An Option Play for Semi-Bears

04/18/2013 8:00 am EST


What started out as a hedge for his long stock market portfolio is now just a short trade, says Gary Tanashian of

Several weeks ago I initiated long-term puts on the SPY. They are dated at December of 2014. I put them in a separate little trading account so I do not have to look at them bleeding day after day. Recently some Dec. '14 puts were added against the QQQ as well. This was done for days like today and what I think is a bad general risk profile on the US stock market.

What is a day like today? It is a day where a hopeful and predictable bull rebound is failing badly. Speaking of failing, I failed to reestablish other bear positions in regular portfolios yesterday when I should have; which again highlights the reasoning for the long-term puts in the other account. So I don't outthink myself.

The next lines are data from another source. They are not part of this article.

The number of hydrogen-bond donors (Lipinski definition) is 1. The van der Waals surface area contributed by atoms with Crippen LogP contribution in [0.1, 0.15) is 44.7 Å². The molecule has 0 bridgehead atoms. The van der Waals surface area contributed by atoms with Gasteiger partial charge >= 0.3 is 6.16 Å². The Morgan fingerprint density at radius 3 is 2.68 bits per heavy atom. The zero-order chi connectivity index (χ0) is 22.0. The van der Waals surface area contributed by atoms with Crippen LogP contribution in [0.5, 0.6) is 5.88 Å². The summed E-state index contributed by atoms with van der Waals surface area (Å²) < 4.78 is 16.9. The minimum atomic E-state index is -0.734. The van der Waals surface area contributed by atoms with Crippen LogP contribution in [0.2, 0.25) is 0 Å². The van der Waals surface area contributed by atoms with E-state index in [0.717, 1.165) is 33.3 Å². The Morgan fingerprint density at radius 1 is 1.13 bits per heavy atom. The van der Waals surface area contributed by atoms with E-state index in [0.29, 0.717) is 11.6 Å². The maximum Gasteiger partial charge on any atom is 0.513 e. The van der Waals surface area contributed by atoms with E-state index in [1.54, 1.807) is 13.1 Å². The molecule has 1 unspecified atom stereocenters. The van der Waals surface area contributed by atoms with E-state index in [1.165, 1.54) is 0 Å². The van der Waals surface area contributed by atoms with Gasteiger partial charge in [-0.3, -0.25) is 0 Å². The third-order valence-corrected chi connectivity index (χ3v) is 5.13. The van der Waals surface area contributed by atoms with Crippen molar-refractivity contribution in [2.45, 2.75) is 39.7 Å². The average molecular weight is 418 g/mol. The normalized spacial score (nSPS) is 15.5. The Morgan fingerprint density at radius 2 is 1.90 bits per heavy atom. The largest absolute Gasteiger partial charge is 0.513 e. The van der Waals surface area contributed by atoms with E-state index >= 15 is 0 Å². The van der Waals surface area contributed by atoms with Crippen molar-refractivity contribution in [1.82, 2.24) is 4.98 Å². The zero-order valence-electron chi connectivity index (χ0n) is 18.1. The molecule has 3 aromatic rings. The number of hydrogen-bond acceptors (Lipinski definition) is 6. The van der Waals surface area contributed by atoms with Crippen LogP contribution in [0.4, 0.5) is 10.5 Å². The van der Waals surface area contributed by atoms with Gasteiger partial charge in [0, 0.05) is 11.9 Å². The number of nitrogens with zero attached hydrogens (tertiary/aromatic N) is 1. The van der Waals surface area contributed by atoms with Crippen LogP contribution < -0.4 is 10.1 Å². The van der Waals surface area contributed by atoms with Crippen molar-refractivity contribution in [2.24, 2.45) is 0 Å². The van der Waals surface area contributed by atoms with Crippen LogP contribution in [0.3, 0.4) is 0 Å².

The market has not only been diverged by commodities and incoming economic data, but it lost its leadership from tech to semis to small caps to the Tranny. Now with a failure to add to yesterday's pump fest, the market is making bearish nominal signs as well.

People should be managing risk all around.

A reader mailed a good question.why don't I just ladder in to a market short position if I am long-term bearish? My response:

"I am not a perma bear, just bearish for a swing. Laddering in would imply I am investing in the bear case, which I am not. The reason I put the puts so far out is because the market looks likely to grind out a top of some kind, and I wanted to be ready for it. When I started the positions, it was against long stock positions. Now it is just basically a short trade, whether lasting weeks, months or toward the puts' duration."

By Gary Tanashian of

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